Cryptographers David Oswald and Christof Parr published a great paper at this week’s CHES 2011 conference, “Breaking Mifare DESFire MF3ICD40: Power Analysis and Templates in the Real World.” In this paper, they used differential power analysis to break the DESFire contactless smartcard. It builds upon previous work published in CHES 2002 on Template Analysis, a machine learning technique.
The paper is important because it uses both known techniques of power-consumption analysis and template analysis as a machine-learning technique to create a real-world break on a smartcard that is actually in use. That DESFire chip is used in railway systems in the Czech Republic, Australia, and San Francisco.
The DESfire chip is almost at the end of its life; its manufacturer, NXP, has said that they are discontinuing the chip at the end of the year and recommend upgrading to a newer chip that doesn’t have this problem.
If you’re an Entrust customer using our contactless smartcards, there’s no need to worry. The smart cards we are using are from NXP, but a completely different chip, the P5CD081, which has Differential Power Analysis (DPA) protections built in. You can find a description of that family on NXP’s web site. That chip has also been evaluated under Common Criteria to a level of EAL 5+. Its Security Target is also available on the web.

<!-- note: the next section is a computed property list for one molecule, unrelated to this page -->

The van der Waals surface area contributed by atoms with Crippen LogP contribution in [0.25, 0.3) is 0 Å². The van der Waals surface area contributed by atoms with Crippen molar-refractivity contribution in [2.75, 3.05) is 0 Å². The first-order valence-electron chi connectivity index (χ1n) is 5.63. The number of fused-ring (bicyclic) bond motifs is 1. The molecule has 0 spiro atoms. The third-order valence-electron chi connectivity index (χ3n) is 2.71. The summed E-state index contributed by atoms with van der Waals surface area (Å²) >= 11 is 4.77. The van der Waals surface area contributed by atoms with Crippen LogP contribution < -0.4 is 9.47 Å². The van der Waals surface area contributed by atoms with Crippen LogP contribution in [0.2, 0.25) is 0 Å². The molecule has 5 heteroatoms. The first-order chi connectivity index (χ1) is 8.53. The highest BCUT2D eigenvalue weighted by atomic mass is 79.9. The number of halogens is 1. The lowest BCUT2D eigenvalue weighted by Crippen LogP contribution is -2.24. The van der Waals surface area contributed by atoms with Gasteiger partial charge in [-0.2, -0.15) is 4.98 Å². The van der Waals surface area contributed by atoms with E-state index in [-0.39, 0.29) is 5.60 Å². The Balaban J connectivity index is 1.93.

If you are unfamiliar with Differential Power Analysis, it is a mechanism to look into the processing of a computer by examining the power that it draws, and inferring what it is doing through how much power the chip draws. As a simplified example, it takes more power to add a 1 to a number than a 0. By examining what the chip is doing many times and using statistics, the attacker can learn the values of stored secrets.
Contactless smartcards are harder to do this on than others because a magnetic field both powers the card and serves as its communications link. And just as there are ways to learn the smartcard’s secrets, there are ways to protect against these attacks.
However, these cards that protect against the power attacks are more expensive than simpler ones. That’s the real reason why these cheap cards, such as the ones used as fancy subway tokens, lag behind the more sophisticated cards that Entrust uses for authentication.
This new attack is impressive because it brings together a lot of pieces that have been described over the last decade into an effective attack. But it is also happening just as those older cards were reaching the end of their life. The lesson here is to balance cost and security, and upgrade when the new technology gets cheaper.